Governance, risk-management, and compliance all sound terribly weighty. What does GRC mean in practice, and should you be doing anything differently? GRC is an acronym that first appeared on the scene in the early 2000s. Given that you probably have an idea of what each of the words in the acronym means, does bringing them together change anything? Let’s take a look!
The problem with most definitions is that they try to say a whole lot in only a few words, and the definition of GRC is among these. We can define it as a set of capabilities that helps your organization to reach its objectives, practice risk management to deal with uncertainties and to navigate dangers, and respond in accordance with a high standard of ethics.
So far, nothing sounds particularly out-of-the-way or strange. You’re probably doing a lot of different things to achieve these goals already. So why the new field? The key here is the word “integration.”
Siloed Governance, Risk Management, and Compliance
The problem with all the activities that relate to GRC in normal organizations is that they aren’t drawn together. Your business probably has them spread across several departments. Activities take place in silos. There’s a lack of unified effort. The consequences can be unpleasant.
Apart from spending more money on the kind of activities that could be bundled into GRC, the lack of cross-pollination means that risks may not be identified or people may not know what to do if a risk comes from outside the organization. That may make it hard to forecast and measure performance in a way that takes risk into account.
The bottom line of all of this is a lot of unpleasant surprises; work wasted on objectives that don’t serve your company well; the implementation of less-than-ideal business strategies; and overall business performance not being as good as it might have been.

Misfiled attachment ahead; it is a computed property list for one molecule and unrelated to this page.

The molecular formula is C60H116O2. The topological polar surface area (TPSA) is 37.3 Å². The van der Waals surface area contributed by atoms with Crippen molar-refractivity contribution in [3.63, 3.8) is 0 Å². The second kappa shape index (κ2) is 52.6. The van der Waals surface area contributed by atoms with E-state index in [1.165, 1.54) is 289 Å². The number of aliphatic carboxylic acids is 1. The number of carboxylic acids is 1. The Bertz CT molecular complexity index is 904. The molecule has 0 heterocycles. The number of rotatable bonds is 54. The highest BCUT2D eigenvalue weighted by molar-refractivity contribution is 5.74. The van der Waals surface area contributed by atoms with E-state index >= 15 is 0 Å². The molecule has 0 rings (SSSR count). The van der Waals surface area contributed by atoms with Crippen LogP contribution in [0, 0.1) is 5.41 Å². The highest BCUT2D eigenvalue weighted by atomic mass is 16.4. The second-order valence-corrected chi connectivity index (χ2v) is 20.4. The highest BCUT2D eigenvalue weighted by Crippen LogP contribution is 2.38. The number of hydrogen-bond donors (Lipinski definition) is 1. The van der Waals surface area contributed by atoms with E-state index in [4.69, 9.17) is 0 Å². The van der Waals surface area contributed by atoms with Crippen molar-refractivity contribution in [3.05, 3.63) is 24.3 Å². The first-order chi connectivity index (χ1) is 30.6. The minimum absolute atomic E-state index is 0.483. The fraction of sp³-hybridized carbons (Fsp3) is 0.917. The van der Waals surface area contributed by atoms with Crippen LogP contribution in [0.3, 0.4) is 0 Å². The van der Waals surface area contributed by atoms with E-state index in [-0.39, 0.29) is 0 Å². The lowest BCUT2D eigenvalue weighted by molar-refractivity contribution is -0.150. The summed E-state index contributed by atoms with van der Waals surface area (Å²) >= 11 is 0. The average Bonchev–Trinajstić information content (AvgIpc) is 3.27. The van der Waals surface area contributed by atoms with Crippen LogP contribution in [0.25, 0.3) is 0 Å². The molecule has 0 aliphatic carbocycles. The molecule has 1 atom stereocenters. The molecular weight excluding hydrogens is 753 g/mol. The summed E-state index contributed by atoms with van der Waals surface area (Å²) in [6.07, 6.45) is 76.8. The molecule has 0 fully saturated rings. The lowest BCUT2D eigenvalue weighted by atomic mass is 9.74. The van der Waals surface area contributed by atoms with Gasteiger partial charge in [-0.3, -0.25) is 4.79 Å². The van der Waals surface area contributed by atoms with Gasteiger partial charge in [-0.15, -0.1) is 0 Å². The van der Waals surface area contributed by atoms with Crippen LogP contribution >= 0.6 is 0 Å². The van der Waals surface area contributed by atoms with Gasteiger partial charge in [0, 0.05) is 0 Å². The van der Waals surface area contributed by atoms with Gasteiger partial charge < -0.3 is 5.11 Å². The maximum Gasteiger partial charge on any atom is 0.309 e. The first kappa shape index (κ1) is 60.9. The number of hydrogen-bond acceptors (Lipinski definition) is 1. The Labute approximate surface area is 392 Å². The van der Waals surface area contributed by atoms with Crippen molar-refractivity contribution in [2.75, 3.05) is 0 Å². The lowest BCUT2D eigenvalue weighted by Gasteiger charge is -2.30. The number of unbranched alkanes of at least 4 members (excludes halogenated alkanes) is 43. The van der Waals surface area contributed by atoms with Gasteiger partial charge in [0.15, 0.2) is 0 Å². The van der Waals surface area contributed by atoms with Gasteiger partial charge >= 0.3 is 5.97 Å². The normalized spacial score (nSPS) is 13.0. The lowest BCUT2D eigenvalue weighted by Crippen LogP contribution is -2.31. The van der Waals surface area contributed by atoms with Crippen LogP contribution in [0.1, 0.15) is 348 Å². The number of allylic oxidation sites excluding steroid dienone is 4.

In this model, people still get on with work in their usual departments and areas of specialization. The difference is that each person involved with GRC will have access to the information they need, will share objectives that will benefit the company, and that there are controls to manage risks and ensure ethical choices.
Well-integrated GRC improves resilience during tough times, improves productivity, and ensures clearer, more effective communication. To achieve all this without creating an unnecessarily complex jumble, you’ll need the right software to draw all the people, information, and controls together plus a dashboard that allows you to monitor progress with ease and intervene when necessary. Can you remember what a difference advances in accounting software made to your business? Now consider the benefits that can flow from something so much more all-embracing.
Doing it Better
Your business already does everything in its power to ensure good governance, intelligent risk management and compliance. But by introducing an integrated model it becomes much easier and leaves less room for errors to slip in. You also save time and with that, money. If this resonates with you, it’s time you looked further into the matter to see what it could mean for your business. It could be just what you need to optimize your business’s overall performance.